A Texas energy company has scrapped controversial plans for a power line that would have stretched more than 30 miles from northwest of Española to west of Santa Fe.

Dallas-based Hunt Power says it informed the Bureau of Land Management that plans for what was called the Verde Transmission Line “would not be moving forward” and requested the BLM and the U.S. Bureau of Indian Affairs withdraw the company’s right-of-way application.

“After much consideration, we have decided not to move forward with the Verde Transmission Project,” project spokesman Paul Schulze said in a written statement Thursday. “Circumstances have changed over the past few years that affect the long-term viability of the project.”

Schulze thanked three pueblos — Ohkay Owingeh, Santa Clara and Pojoaque — that had been working with Hunt on the project where it involved their lands.

“Apart from that, we have no further comment,” he said.

Hunt had proposed a 345-kilovolt transmission line that would have connected Public Service Company of New Mexico’s Ojo Substation in southern Rio Arriba County to PNM’s Norton Substation in Santa Fe County on Old Buckman Road. The company said the line would have added 600 megawatts of capacity to the area’s electrical grid and provide a new means through which to transport energy from renewable sources.

A PNM spokesman said Thursday the cancellation of the Verde Transmission Line would not affect any of the utility’s plans.

The proposed transmission line plans stirred opposition from local environmentalists and other residents. More than 4,600 people signed a petition in an attempt to stop the project, saying the Verde line would harm property values and wildlife as well as low-income and minority communities.

Among the power line’s opponents was actor and filmmaker Robert Redford, a Santa Fe County resident who said in an opinion piece published in The New Mexican in December 2016 that the project could hurt the film industry.

“It’s no secret why the film industry is attracted to New Mexico; its scenic vistas are unparalleled, and I believe the state and its citizens have benefited economically from this symbiotic relationship,” Redford wrote. “If this development is allowed to move forward, it will forever alter one of New Mexico’s scenic and cultural landscapes.”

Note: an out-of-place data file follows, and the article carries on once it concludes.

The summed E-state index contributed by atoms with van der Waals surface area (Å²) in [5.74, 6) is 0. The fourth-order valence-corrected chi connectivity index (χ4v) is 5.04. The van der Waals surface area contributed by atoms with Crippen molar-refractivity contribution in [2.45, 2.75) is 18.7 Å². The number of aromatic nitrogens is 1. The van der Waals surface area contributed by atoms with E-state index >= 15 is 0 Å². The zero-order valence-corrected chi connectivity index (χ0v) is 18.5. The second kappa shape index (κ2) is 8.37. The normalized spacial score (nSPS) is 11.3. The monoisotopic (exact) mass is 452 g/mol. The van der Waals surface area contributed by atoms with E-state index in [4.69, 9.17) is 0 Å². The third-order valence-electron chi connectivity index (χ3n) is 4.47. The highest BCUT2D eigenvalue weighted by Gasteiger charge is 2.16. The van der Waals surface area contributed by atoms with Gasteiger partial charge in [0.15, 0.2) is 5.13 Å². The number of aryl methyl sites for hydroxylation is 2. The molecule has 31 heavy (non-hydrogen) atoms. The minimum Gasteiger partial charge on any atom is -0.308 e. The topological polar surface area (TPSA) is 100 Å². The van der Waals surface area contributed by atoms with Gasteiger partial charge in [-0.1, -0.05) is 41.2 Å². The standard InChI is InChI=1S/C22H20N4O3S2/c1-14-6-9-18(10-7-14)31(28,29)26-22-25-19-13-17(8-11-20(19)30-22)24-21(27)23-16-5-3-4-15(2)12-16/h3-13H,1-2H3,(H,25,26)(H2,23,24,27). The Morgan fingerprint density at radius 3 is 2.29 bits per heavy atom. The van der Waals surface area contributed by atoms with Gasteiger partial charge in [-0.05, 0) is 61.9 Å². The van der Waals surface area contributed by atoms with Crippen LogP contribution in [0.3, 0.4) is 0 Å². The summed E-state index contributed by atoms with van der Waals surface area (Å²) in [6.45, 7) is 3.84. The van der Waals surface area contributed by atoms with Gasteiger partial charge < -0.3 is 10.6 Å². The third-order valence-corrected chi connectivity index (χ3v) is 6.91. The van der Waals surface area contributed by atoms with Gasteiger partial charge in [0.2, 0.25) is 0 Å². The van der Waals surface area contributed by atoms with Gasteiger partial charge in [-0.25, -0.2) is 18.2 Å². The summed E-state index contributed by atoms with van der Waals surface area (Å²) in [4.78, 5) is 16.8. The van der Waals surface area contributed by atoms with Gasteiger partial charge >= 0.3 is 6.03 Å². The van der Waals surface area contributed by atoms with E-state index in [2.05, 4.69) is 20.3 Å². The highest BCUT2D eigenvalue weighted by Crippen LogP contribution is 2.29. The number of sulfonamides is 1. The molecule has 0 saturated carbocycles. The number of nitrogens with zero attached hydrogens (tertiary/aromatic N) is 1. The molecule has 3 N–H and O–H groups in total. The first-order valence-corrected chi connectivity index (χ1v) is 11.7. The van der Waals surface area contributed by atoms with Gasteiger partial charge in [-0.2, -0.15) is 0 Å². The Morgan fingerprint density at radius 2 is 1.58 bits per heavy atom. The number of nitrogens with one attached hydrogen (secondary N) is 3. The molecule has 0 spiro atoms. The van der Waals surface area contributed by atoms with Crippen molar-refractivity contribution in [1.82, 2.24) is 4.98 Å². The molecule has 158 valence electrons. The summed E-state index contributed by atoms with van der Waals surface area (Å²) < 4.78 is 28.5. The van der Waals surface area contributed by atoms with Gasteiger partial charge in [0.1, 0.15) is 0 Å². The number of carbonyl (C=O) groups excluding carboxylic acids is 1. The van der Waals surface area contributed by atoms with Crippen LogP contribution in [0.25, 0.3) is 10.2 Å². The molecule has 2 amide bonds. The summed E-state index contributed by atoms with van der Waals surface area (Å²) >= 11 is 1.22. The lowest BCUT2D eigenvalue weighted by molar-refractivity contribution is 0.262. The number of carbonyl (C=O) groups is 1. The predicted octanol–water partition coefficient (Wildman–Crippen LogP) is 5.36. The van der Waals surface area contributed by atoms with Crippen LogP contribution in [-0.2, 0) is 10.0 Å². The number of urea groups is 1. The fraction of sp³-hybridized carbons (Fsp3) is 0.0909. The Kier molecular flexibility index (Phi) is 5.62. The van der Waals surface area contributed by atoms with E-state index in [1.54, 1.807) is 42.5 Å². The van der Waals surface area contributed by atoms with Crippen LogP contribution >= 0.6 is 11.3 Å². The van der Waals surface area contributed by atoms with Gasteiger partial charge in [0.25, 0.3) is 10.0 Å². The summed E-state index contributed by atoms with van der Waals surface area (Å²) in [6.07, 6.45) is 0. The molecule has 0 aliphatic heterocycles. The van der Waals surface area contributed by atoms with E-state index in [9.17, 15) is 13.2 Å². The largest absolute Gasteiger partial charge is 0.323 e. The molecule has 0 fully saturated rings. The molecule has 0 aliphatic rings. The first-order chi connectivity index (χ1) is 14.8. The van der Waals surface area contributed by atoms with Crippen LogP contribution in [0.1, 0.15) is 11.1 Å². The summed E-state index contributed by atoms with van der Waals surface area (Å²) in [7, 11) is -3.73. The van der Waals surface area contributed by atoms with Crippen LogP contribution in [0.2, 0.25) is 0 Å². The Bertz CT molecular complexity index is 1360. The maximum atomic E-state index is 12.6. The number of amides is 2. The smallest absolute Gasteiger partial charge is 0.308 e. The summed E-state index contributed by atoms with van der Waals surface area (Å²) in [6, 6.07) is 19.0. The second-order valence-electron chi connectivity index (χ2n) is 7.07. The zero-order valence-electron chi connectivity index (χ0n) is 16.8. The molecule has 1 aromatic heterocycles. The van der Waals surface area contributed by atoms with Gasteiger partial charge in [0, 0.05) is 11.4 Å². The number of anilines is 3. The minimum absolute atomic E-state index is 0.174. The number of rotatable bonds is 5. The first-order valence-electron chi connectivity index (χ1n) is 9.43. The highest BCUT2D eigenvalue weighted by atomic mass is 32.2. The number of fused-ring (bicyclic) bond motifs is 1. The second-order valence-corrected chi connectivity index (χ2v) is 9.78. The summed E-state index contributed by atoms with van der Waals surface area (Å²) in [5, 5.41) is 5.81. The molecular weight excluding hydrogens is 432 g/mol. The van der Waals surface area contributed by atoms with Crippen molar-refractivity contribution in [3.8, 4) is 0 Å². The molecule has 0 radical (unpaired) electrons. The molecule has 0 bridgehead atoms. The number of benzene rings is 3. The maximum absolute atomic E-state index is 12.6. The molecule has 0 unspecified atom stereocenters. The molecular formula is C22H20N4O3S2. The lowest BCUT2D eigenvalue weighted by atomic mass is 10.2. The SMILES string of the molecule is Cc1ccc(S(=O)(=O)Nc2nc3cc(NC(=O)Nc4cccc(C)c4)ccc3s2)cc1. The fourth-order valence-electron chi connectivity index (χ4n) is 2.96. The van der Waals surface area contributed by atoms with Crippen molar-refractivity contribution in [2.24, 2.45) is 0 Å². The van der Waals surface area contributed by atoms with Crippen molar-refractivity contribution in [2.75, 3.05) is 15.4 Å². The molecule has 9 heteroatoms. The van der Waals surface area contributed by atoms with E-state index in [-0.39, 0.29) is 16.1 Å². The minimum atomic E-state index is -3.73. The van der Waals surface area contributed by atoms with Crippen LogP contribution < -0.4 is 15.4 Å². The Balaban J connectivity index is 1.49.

A website for a group called Stop Hunt Power Line, said: “This power line has nothing to do with our lives. We the local residents, will forever live with the dangerous health effects and costs; massive industrial towers; crippling economic effects; and the permanent eyesore of this high voltage transmission defacing our iconic New Mexican landscape.”

The proposal hit government snags for more than two years.

The line would have been strung on supports measuring 90 feet to 110 feet tall, according to Hunt’s plans at the time. That would have been up to twice the size of the current 164-kV power line to the Norton substation on Old Buckman Road, which is on 55-foot poles.

In December 2016, the Española school board passed a resolution opposing the project, noting the proposed route passed close to one or more schools.

In January 2017, a field manager for the BLM’s Taos office said Hunt’s plan for a 12-mile stretch of federal land would not be permitted under the agency’s management plan.

A month later, the Española City Council passed a resolution opposing the Verde Transmission Line. This was followed the next month by action by the Rio Arriba County commissioners, who unanimously voted for a resolution opposing the proposed route of the Verde line.

Then-Commissioner Alex Naranjo told the New Mexican at the time that he introduced the resolution following community meetings in San Pedro and Hernandez, where hundreds of local residents expressed opposition to the power line.